G-SYNC 101: Control Panel

G-SYNC Module

The G-SYNC module is a small chip that replaces the display’s standard internal scaler, and contains enough onboard memory to hold and process a single frame at a time.

The module exploits the vertical blanking interval (the span between the previous and next frame scan) to manipulates the display’s internal timings; performing G2G (gray to gray) overdrive calculations to prevent ghosting, and synchronizing the display’s refresh rate to the GPU’s render rate to eliminate tearing, along with the delayed frame delivery and adjoining stutter caused by traditional syncing methods.


The below Blur Busters Test UFO motion test pattern uses motion interpolation techniques to simulate the seamless framerate transitions G-SYNC provides within the refresh rate, when directly compared to standalone V-SYNC.

G-SYNC Activation

“Enable for full screen mode” (exclusive fullscreen functionality only) will automatically engage when a supported display is connected to the GPU. If G-SYNC behavior is suspect or non-functioning, untick the “Enable G-SYNC, G-SYNC Compatible” box, apply, re-tick, and apply.

G-SYNC Windowed Mode

“Enable for windowed and full screen mode” allows G-SYNC support for windowed and borderless windowed mode. This option was introduced in a 2015 driver update, and by manipulating the DWM (Desktop Windows Manager) framebuffer, enables G-SYNC’s VRR (variable refresh rate) to synchronize to the focused window’s render rate; unfocused windows remain at the desktop’s fixed refresh rate until focused on.

G-SYNC only functions on one window at a time, and thus any unfocused window that contains moving content will appear to stutter or slow down, a reason why a variety of non-gaming applications (popular web browsers among them) include predefined Nvidia profiles that disable G-SYNC support.

Note: this setting may require a game or system restart after application; the “G-SYNC Indicator” (Nvidia Control Panel > Display > G-SYNC Indicator) can be enabled to verify it is working as intended.

G-SYNC Preferred Refresh Rate

“Highest available” automatically engages when G-SYNC is enabled, and overrides the in-game refresh rate selector (if present), defaulting to the highest supported refresh rate of the display. This is useful for games that don’t include a selector, and ensures the display’s native refresh rate is utilized.

“Application-controlled” adheres to the desktop’s current refresh rate, or defers control to games that contain a refresh rate selector.

Note: this setting only applies to games being run in exclusive fullscreen mode. For games being run in borderless or windowed mode, the desktop dictates the refresh rate.


G-SYNC (GPU Synchronization) works on the same principle as double buffer V-SYNC; buffer A begins to render frame A, and upon completion, scans it to the display. Meanwhile, as buffer A finishes scanning its first frame, buffer B begins to render frame B, and upon completion, scans it to the display, repeat.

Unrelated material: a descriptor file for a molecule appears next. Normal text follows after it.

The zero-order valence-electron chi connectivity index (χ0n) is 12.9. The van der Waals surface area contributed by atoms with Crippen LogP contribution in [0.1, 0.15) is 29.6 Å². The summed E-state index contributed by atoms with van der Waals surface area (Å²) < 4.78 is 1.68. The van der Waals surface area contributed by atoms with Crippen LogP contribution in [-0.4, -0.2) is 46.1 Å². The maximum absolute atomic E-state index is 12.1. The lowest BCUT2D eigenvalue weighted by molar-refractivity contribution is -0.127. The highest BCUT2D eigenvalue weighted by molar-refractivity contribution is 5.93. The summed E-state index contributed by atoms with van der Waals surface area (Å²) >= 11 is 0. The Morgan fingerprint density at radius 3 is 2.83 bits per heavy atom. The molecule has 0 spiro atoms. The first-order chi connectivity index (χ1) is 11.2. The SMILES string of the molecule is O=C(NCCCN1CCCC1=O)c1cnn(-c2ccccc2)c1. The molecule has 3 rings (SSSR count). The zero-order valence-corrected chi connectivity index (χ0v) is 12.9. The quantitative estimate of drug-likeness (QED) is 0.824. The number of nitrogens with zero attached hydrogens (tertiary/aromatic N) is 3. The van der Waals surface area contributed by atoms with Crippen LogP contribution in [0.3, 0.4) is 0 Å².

The primary difference between G-SYNC and V-SYNC is the method in which rendered frames are synchronized. With V-SYNC, the GPU’s render rate is synchronized to the fixed refresh rate of the display. With G-SYNC, the display’s VRR (variable refresh rate) is synchronized to the GPU’s render rate.

Upon its release, G-SYNC’s ability to fall back on fixed refresh rate V-SYNC behavior when exceeding the maximum refresh rate of the display was built-in and non-optional. A 2015 driver update later exposed the option.

This update led to recurring confusion, creating a misconception that G-SYNC and V-SYNC are entirely separate options. However, with G-SYNC enabled, the “Vertical sync” option in the control panel no longer acts as V-SYNC, and actually dictates whether, one, the G-SYNC module compensates for frametime variances output by the system (which prevents tearing at all times. G-SYNC + V-SYNC “Off” disables this behavior; see G-SYNC 101: Range), and two, whether G-SYNC falls back on fixed refresh rate V-SYNC behavior; if V-SYNC is “On,” G-SYNC will revert to V-SYNC behavior above its range, if V-SYNC is “Off,” G-SYNC will disable above its range, and tearing will begin display wide.

Within its range, G-SYNC is the only syncing method active, no matter the V-SYNC “On” or “Off” setting.

Currently, when G-SYNC is enabled, the control panel’s “Vertical sync” entry is automatically engaged to “Use the 3D application setting,” which defers V-SYNC fallback behavior and frametime compensation control to the in-game V-SYNC option. This can be manually overridden by changing the “Vertical sync” entry in the control panel to “Off,” “On,” or “Fast.”

215 Comments For “G-SYNC 101”

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Hi do you have 10 minutes to listen to my story?

I was wondering if you could explain me a very persistent Frametime-Spiking-relating issue I’ve got recently with the console-emulator Cemu that I am tearing my hair out about at this time.

My system is capable of reaching constant 60-100 FPS (On 2560×1440 resolution; depending on the ingame-region) but literally EVERY 10-15 seconds an annoying framespike is being dropped even without loading shaders or rendering new objects and I’m starting to get headache of this..

It seems to be a well known issue of the newer versions in the Cemu-community and it is assumed being a driver-problem with Nviadia cards and I would be totally ok with it when the developers will find that issue
and fix it for good, if there ACTUALLY WEREN’T several ppl on a Nvidia card who do NOT suffer from this problem at all, running on different Intel-Cpu-gens aswell.
Of course I tried all kind of different settings Cemu, Windows and Nvidia-related (pre-rendered frames, threaded-optimization – quite any combination of all settings), I try fixing this for over a month by now..
I also started to change hardware-parts to exclude damaged hardware, first of the Cpu which is probably the most important component for emulation (I tried 2 different 4790K OC’d @4.8 GHz; I chose this Cpu bc of their high